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Find tips to oversee the work of volunteers and practical suggestions to supervise them. Everything from ideas to help you work more efficiently to the latest in research on keeping volunteers happy and productive.

~ June 2005 ~ Topics

Tips on Writing Newsletters

Most effective volunteer programs have newsletters, electronic or paper, or on web sites. These documents are intended to build communication with volunteers and provide information. The best newsletters are read because they contain appealing information. They are more than calendars and "have-to's." Here are some tips to "jazz" up the newsletter.

  • Put in some "how-to" articles. If you run an outdoor-type of program, write something about gardening tips, pruning, the best lawn care ideas. If you run a hospital volunteer program, offer health tips that are practical, how to meet and people. etc.
  • David Letterman has made a career of his "top ten" items. Everyone loves lists. They are also attention grabbers. Five tips for making friends. Ten Ways to Be healthier in 30 days. The topics chosen depend on what the volunteers do and the type of organization they work for.
  • Interviews. Do a standard interview each month of someone important to volunteers or the organization. It can be a client, customer or patron, a volunteer, or staff member. It might also be a funder. And ask "fun' questions, as well as those serious topics. Make the questions consistent from month to month.

Interested in more information? Check out our online bookstore for Handling Problem Volunteers and Best Practices for Volunteer Programs, both authored by Steve McCurley and Sue Vineyard.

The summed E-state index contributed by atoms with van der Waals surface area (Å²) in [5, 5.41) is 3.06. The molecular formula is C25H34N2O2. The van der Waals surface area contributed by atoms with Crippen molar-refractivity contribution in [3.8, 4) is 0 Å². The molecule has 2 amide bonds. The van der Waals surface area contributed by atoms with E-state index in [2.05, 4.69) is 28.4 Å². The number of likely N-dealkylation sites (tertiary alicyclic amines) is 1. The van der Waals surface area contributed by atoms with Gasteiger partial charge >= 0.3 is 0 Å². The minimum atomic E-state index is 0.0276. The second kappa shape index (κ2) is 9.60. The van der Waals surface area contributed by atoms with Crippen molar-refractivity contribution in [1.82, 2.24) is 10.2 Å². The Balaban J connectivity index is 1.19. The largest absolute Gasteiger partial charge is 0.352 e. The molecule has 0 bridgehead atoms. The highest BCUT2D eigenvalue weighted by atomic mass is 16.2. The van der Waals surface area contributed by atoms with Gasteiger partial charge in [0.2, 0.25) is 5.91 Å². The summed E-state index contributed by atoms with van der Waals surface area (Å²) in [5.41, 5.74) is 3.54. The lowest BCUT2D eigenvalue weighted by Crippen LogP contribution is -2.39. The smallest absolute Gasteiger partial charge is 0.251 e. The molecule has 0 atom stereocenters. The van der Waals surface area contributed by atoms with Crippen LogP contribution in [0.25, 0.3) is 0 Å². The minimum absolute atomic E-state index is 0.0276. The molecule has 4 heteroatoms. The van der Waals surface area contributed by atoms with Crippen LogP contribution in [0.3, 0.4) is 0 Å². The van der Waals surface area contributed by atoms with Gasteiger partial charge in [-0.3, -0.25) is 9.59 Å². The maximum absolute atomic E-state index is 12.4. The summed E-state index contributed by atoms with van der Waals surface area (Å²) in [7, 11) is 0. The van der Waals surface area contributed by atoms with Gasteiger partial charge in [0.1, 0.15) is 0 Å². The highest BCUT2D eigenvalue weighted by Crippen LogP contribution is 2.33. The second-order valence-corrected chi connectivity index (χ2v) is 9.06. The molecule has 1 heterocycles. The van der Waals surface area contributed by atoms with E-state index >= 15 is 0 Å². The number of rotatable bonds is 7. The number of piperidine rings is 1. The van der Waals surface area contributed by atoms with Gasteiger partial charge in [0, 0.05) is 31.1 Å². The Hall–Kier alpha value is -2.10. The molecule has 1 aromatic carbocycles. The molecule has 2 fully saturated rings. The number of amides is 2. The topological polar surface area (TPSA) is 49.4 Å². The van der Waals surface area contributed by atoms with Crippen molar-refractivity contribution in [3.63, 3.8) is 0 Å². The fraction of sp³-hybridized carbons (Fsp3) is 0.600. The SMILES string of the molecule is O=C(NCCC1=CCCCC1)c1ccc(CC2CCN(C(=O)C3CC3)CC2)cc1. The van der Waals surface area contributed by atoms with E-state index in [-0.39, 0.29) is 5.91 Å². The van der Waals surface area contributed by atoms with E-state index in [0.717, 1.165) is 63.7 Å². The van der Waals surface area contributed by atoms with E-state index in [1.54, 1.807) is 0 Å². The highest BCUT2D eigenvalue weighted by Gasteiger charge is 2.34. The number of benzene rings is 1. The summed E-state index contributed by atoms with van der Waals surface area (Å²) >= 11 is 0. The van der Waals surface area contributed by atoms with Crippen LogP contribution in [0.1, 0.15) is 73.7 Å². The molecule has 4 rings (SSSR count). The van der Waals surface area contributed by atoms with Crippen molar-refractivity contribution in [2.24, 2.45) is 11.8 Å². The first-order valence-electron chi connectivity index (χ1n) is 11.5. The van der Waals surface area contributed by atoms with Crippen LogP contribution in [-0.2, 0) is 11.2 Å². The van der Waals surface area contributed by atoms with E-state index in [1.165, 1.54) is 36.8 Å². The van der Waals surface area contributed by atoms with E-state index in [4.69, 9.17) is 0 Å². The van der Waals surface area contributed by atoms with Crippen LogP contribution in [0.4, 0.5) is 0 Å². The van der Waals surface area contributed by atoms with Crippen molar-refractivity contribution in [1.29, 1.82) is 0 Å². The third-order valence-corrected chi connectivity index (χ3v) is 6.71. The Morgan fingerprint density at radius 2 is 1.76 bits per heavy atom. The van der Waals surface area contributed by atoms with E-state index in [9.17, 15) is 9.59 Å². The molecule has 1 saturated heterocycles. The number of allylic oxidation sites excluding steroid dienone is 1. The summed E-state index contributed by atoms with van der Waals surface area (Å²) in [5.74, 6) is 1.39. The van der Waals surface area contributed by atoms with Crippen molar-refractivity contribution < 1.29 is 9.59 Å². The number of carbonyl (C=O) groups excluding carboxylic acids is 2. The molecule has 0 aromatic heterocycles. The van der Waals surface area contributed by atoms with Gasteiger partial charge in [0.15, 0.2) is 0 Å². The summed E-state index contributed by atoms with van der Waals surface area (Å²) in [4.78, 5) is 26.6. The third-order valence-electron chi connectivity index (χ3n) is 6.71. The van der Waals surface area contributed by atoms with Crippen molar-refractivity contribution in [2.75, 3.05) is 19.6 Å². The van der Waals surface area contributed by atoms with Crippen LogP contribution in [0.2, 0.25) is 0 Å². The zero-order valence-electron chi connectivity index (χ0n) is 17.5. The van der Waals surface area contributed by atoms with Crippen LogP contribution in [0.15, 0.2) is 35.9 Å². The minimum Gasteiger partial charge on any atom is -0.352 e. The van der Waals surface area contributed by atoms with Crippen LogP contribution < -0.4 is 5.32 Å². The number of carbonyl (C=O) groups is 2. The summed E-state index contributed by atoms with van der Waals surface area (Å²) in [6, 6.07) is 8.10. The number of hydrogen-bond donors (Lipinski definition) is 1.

Details for Handling Problem Volunteers Book Details for Best Practices Book

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Can You "C" Your Communication?

Commonality Communication is enhanced when there is mutual trust between people. Getting to know volunteers at a personal level moves them from being "their job" to being a complicated person with a life outside the organization. Seeing others as having common needs and experiences enhances the communication exchange.
Contact The best relationships are personal and face-to-face and not by email. Volunteer managers should bargain to work non-standard hours. Visit with volunteers working weekends, or nights, or early mornings. In face-to-face contacts you can read body language and make connections that last.
Clarity You thought you were clear and find out much later there was a misunderstanding. Be sure your message is received. Use active listening skills. Then ask someone to tell you what they understand has been said. Example. "We have been talking for a while, I wonder Eleanor if you can remind me of all we have agreed to." Avoid yes and no questions. ("Do you have any questions?"). No one wants to admit they did not receive the message.
Consistency Match words to body language. If words and body language are opposites, people believe the body language. Consistency between words and tone of voice create trust and a higher level of effective communication.